Review: Doctor Who: A Christmas Carol
Collateral Damage: The Problem With Steven Moffat
There are (at least) two kinds of cheating common in the writing of popular fiction. One is when a plot doesn't make sense, where an apparently intricate tapestry is revealed to be only a bunch of holes where the logic fell through; another is when a story's human logic is lacking, when long-established characters betray their readers' or viewers' previous experience of them.
25 minutes into the 2010 Doctor Who Christmas Special, "A Christmas Carol", I was having a wonderful time, and thinking that the Steven Moffat I'd once loved — the Steven Moffat who gave us the intricate yet humane chills of "Blink" and "The Doctor Dances — had come back to us at last.
But still, I had misgivings, and by the 30 minute mark, they had re-emerged full-blown. The Steven Moffat who concocted last season's "crack in the universe" story-line, and who had first shown his true colours with the popular but hollow and inhumane "The Girl in the Fireplace" was still in charge.
Moffat can be an excellent writer, whose plots are complex and who can create intriguing and believable characters with a few deft strokes of the auctorial keyboard. But as a dramatist, he has one honking big flaw, and it takes centre stage here. "A Christmas Carol" is a grand, meticulously-constructed romp, but a romp with a monstrous emptiness at its fairy-tale heart.
The full review is inside this link. Minor plot spoilers ahead, but unless you've never heard of Charles Dickens, not too many.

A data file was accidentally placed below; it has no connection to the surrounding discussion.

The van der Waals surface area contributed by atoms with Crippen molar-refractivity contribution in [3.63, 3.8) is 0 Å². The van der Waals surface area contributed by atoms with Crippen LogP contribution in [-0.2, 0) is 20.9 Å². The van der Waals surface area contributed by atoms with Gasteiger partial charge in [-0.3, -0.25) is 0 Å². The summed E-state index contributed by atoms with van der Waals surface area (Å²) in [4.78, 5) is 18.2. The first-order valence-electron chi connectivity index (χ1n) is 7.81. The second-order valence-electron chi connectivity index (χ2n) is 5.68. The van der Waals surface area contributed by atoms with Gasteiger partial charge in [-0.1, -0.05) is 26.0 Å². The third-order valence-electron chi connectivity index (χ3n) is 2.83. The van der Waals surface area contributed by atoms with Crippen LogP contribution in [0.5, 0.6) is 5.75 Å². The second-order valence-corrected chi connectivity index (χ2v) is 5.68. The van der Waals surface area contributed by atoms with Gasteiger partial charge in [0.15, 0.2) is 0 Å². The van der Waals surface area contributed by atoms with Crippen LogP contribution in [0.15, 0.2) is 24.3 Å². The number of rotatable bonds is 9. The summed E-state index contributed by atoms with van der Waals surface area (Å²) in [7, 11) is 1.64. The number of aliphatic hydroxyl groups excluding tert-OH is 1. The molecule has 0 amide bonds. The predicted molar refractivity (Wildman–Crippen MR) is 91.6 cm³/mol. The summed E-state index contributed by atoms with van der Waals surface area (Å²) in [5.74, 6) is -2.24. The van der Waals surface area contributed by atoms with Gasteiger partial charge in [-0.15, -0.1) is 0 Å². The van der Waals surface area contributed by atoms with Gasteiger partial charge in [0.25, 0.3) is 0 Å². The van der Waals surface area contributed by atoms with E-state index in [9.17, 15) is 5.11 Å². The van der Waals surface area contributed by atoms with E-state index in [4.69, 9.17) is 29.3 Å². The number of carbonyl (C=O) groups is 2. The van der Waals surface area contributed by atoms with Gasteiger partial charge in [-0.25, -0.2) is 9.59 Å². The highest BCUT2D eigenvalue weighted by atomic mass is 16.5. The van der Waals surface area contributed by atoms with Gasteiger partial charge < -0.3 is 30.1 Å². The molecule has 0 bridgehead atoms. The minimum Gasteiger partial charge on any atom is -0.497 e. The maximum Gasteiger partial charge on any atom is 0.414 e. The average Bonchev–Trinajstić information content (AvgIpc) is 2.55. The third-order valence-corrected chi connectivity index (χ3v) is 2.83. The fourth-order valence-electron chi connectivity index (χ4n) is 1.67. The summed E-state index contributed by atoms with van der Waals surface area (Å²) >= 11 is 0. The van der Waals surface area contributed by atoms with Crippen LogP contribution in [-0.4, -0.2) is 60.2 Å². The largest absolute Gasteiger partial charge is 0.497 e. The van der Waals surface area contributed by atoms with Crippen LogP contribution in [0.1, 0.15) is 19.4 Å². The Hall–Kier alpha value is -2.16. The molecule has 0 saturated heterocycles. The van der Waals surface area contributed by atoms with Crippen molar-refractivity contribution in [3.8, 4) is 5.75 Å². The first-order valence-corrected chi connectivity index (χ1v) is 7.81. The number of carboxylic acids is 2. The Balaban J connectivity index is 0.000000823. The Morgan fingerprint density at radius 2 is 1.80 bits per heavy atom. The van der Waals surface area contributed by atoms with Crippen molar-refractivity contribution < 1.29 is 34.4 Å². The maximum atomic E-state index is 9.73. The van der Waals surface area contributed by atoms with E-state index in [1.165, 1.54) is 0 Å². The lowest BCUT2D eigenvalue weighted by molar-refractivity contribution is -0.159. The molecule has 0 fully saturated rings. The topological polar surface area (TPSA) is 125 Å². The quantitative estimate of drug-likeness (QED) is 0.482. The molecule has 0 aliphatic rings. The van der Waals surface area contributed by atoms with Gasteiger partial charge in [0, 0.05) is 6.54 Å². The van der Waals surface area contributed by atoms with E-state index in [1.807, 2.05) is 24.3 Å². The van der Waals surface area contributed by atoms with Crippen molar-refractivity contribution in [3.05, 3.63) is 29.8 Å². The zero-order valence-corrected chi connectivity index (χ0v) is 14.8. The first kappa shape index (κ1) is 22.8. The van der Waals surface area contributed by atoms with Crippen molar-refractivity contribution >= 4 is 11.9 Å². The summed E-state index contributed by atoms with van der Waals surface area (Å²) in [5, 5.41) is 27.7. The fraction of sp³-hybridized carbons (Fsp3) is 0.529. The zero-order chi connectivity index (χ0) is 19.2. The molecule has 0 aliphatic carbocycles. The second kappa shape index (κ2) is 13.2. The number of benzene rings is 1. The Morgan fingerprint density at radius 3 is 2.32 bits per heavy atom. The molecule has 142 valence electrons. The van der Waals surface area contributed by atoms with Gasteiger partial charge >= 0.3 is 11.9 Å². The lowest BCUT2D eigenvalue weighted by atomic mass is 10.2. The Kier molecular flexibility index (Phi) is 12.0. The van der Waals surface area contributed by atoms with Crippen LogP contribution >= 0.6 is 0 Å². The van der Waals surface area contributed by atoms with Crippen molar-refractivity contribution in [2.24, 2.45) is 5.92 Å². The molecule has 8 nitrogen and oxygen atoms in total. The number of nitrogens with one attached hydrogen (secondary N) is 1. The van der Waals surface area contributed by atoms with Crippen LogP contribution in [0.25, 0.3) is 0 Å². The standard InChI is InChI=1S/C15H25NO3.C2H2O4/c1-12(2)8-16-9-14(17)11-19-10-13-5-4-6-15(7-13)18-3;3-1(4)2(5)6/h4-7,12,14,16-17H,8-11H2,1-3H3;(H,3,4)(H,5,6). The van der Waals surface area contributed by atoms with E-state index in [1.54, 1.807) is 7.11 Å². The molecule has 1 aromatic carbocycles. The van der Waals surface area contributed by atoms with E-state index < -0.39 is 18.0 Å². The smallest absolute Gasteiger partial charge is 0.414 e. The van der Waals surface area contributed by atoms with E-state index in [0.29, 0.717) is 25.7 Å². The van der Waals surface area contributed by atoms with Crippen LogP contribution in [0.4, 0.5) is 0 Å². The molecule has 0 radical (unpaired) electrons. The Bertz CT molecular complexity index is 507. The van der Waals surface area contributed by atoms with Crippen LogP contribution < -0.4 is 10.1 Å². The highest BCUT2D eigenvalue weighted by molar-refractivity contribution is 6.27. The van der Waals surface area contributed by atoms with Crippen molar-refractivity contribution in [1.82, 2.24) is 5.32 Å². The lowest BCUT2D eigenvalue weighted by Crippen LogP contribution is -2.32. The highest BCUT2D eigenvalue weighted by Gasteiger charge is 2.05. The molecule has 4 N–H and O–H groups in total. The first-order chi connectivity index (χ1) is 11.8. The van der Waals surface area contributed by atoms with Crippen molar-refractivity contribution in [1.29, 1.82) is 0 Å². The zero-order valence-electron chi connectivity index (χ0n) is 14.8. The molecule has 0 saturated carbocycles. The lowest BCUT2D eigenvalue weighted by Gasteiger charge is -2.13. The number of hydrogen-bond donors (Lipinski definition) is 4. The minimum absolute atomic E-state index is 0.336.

The Artist as Architect or, Another Woman in the Refrigerator
Some writers fall in love with their characters, others with their stories. Good writers recognize their tendency and do their best to compensate accordingly. Too often, unfortunately, Steven Moffat forgets the importance of that kind of conscious balance and lets his love of puzzles lead him away from the importance of character.
"Sexism" is a charge that's been levelled at Moffat on a fairly regular basis in the blogosphere, as is is the accusation that Moffat's Doctor Who is less racially and sexually inclusive than was Russell T Davies' version of the venerable franchise.
Yet, as I watched his unsatisfying inaugural season at the helm of Doctor Who this past spring, it became clear there was something wrong with the show, some emptiness that unhappy viewers tended to fill with whatever particular concerns they had.